“But wilt thou know, O vain man, that faith without works is dead?” (v. 20).
When I was in eighth grade, we went on a class trip to tour an exhibit on the HMS Titanic. We saw pictures and footage of the building of that great ship, heard stories about the people who booked passage on its voyage, and even walked through life-sized replicas of the rooms. When I made it to the first-class cabin, I noticed the pale mannequin lounging in the corner and quickly went on to study the bed, chairs, clothing, and other curiosities. As I began to walk on down the hallway, a girl in the group behind me screamed. The mannequin had stood up to talk to them!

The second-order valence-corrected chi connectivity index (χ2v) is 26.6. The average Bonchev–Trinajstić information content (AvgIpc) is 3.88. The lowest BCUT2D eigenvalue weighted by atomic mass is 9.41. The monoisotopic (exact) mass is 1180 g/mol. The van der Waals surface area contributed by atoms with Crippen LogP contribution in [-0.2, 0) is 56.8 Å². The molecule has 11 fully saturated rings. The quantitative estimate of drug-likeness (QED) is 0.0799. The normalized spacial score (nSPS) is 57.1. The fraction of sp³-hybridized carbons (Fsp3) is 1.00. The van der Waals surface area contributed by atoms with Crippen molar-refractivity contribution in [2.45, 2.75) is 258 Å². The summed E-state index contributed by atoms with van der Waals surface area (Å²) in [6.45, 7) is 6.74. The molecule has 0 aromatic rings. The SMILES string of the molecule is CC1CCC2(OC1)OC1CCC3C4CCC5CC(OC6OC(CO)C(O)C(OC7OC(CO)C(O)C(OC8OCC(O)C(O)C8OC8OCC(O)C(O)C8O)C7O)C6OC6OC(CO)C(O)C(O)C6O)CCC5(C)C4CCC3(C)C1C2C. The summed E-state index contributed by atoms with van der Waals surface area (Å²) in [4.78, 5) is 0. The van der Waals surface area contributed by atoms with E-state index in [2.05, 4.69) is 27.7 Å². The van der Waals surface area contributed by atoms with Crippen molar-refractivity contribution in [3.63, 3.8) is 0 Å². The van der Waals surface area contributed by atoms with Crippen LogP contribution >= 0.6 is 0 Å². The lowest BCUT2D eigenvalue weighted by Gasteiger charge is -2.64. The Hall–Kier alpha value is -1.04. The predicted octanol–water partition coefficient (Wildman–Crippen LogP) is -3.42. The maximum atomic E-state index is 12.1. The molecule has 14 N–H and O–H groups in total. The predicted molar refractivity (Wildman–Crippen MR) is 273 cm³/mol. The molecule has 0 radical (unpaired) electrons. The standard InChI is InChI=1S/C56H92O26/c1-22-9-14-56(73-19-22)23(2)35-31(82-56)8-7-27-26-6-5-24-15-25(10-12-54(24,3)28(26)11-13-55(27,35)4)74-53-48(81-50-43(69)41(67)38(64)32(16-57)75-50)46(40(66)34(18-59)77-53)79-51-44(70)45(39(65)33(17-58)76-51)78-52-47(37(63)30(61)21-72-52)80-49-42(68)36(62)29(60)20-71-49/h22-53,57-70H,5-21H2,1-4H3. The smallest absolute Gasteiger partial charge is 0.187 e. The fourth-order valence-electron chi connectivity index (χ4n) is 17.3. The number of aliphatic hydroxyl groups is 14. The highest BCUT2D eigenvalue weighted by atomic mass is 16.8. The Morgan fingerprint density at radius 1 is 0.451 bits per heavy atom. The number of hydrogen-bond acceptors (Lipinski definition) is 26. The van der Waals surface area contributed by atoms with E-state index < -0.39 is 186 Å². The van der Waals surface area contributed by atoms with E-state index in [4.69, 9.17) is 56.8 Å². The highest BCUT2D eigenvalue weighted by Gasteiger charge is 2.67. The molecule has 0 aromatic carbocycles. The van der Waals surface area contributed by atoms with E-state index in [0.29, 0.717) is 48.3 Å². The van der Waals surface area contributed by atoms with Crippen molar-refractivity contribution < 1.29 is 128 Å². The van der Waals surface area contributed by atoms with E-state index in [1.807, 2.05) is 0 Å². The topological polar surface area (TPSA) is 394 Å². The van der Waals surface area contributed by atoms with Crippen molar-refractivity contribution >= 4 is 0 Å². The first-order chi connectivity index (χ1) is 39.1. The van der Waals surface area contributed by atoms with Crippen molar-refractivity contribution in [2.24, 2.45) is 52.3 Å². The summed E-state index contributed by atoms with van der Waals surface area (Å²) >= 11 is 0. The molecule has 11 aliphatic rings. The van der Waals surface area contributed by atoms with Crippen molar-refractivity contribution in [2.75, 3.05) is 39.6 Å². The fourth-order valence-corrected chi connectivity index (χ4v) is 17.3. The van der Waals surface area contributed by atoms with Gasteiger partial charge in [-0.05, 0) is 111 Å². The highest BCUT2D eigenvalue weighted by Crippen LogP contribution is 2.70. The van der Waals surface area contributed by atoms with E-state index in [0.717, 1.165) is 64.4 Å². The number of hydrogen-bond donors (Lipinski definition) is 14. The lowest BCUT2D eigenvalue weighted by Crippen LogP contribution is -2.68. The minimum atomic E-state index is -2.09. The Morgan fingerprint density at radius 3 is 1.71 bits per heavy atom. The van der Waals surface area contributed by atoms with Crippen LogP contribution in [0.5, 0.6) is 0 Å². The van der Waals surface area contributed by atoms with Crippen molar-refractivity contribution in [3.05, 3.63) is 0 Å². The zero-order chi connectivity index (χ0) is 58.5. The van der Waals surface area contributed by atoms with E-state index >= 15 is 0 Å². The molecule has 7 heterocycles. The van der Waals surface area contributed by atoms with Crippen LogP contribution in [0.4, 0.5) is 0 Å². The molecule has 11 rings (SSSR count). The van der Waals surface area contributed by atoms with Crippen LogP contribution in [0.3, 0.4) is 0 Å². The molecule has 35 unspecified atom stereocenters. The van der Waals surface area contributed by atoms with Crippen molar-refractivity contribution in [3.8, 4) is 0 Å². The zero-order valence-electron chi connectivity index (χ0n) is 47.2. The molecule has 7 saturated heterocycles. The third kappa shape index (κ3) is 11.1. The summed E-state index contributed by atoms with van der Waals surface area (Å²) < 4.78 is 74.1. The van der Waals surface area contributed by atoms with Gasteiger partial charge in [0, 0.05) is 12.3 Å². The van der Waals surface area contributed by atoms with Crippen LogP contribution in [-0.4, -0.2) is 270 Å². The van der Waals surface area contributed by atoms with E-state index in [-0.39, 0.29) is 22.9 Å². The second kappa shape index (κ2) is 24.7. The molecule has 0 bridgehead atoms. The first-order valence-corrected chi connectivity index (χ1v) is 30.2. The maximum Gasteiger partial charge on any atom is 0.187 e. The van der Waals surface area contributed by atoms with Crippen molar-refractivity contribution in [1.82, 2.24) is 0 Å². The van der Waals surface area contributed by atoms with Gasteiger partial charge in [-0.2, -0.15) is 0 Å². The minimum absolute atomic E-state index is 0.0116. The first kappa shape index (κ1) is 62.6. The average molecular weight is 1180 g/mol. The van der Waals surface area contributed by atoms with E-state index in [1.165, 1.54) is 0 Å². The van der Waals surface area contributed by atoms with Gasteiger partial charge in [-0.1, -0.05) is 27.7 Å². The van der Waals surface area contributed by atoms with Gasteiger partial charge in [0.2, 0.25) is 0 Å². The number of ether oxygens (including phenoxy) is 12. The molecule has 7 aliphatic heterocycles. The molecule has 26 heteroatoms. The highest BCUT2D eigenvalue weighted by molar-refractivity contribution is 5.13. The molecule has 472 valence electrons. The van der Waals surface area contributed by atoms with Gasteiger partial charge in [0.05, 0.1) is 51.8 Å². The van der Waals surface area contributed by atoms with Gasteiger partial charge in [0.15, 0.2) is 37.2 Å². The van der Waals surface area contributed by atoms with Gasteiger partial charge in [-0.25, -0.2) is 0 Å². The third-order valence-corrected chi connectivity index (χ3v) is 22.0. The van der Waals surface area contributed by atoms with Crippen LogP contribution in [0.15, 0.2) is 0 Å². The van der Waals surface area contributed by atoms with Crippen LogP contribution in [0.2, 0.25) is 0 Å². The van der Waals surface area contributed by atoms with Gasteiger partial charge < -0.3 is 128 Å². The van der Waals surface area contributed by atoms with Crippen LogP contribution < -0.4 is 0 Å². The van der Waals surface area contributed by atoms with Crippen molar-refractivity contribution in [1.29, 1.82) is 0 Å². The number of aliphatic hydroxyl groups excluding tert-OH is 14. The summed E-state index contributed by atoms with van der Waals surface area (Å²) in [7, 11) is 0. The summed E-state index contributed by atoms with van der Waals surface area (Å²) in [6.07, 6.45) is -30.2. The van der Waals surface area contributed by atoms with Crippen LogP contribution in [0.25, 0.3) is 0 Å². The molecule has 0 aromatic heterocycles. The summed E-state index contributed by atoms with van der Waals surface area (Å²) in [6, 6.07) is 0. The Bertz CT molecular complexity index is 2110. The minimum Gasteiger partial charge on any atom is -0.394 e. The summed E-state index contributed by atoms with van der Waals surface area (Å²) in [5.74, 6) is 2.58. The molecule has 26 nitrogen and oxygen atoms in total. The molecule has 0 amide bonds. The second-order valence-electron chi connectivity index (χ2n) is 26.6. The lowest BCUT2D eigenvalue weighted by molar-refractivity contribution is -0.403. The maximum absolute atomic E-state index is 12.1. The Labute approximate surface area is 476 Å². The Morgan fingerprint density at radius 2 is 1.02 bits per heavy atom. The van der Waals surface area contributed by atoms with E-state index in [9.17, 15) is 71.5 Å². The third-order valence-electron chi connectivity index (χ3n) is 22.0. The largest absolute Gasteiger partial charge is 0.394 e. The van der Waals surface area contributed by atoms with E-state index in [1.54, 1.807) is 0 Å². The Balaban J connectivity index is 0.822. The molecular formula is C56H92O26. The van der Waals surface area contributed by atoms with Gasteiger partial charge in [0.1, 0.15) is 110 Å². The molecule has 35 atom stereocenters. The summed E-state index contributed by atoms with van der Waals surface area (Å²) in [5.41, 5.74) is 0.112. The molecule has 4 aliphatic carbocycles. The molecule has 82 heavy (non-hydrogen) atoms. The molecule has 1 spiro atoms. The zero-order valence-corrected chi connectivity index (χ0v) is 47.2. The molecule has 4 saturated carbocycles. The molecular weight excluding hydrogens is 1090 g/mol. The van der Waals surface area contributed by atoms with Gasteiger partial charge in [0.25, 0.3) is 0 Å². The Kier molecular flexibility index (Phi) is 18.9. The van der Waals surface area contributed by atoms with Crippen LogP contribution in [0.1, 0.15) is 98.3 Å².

Of course, it wasn’t a mannequin at all. He was a slender actor who had covered his face and hands with white makeup. No one had looked closely enough to think he was anything other than a mannequin until he moved. The life in his limbs was our first clue that he wasn’t plastic.
These days, people stay awfully busy. We work and volunteer and play hard. As we run from one activity to the next, we rarely have time to notice people around us. Why should we expect anyone, including people not in the family of God, to tell we are Christians if the life in our limbs doesn’t show it? (Michelle D. Avery)

Is there life in your limbs?